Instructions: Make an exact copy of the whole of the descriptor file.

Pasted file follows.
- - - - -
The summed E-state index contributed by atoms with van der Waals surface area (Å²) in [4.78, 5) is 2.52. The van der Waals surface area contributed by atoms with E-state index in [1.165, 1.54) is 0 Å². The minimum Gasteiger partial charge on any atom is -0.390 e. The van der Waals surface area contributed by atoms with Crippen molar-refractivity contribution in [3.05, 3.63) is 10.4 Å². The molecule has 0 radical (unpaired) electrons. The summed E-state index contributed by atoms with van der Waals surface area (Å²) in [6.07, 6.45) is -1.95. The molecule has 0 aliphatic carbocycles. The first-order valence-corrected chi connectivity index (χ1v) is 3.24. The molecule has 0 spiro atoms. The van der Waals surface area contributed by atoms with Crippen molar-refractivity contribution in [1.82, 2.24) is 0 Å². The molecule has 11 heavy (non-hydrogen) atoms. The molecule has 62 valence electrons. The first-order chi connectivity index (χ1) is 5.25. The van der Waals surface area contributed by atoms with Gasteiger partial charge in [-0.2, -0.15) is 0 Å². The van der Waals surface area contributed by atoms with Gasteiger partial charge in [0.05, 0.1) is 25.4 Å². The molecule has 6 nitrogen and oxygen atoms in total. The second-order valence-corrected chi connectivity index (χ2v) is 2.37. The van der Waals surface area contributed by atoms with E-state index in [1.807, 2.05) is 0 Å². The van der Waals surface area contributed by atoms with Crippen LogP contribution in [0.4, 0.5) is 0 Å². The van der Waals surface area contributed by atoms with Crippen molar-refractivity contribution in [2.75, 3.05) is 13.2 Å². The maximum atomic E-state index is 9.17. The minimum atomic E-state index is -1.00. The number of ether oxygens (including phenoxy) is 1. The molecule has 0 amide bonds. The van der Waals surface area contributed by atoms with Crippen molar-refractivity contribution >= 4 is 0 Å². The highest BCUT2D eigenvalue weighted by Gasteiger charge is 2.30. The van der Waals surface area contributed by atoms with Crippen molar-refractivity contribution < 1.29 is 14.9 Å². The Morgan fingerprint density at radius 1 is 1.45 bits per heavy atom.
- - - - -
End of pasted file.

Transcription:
The summed E-state index contributed by atoms with van der Waals surface area (Å²) in [4.78, 5) is 2.52. The van der Waals surface area contributed by atoms with E-state index in [1.165, 1.54) is 0 Å². The minimum Gasteiger partial charge on any atom is -0.390 e. The van der Waals surface area contributed by atoms with Crippen molar-refractivity contribution in [3.05, 3.63) is 10.4 Å². The molecule has 0 radical (unpaired) electrons. The summed E-state index contributed by atoms with van der Waals surface area (Å²) in [6.07, 6.45) is -1.95. The molecule has 0 aliphatic carbocycles. The first-order valence-corrected chi connectivity index (χ1v) is 3.24. The molecule has 0 spiro atoms. The van der Waals surface area contributed by atoms with Crippen molar-refractivity contribution in [1.82, 2.24) is 0 Å². The molecule has 11 heavy (non-hydrogen) atoms. The molecule has 62 valence electrons. The first-order chi connectivity index (χ1) is 5.25. The van der Waals surface area contributed by atoms with Gasteiger partial charge in [-0.2, -0.15) is 0 Å². The van der Waals surface area contributed by atoms with Gasteiger partial charge in [0.05, 0.1) is 25.4 Å². The molecule has 6 nitrogen and oxygen atoms in total. The second-order valence-corrected chi connectivity index (χ2v) is 2.37. The van der Waals surface area contributed by atoms with E-state index in [1.807, 2.05) is 0 Å². The van der Waals surface area contributed by atoms with Crippen LogP contribution in [0.4, 0.5) is 0 Å². The van der Waals surface area contributed by atoms with Crippen molar-refractivity contribution in [2.75, 3.05) is 13.2 Å². The maximum atomic E-state index is 9.17. The minimum atomic E-state index is -1.00. The number of ether oxygens (including phenoxy) is 1. The molecule has 0 amide bonds. The van der Waals surface area contributed by atoms with Crippen molar-refractivity contribution >= 4 is 0 Å². The highest BCUT2D eigenvalue weighted by Gasteiger charge is 2.30. The van der Waals surface area contributed by atoms with Crippen molar-refractivity contribution < 1.29 is 14.9 Å². The Morgan fingerprint density at radius 1 is 1.45 bits per heavy atom.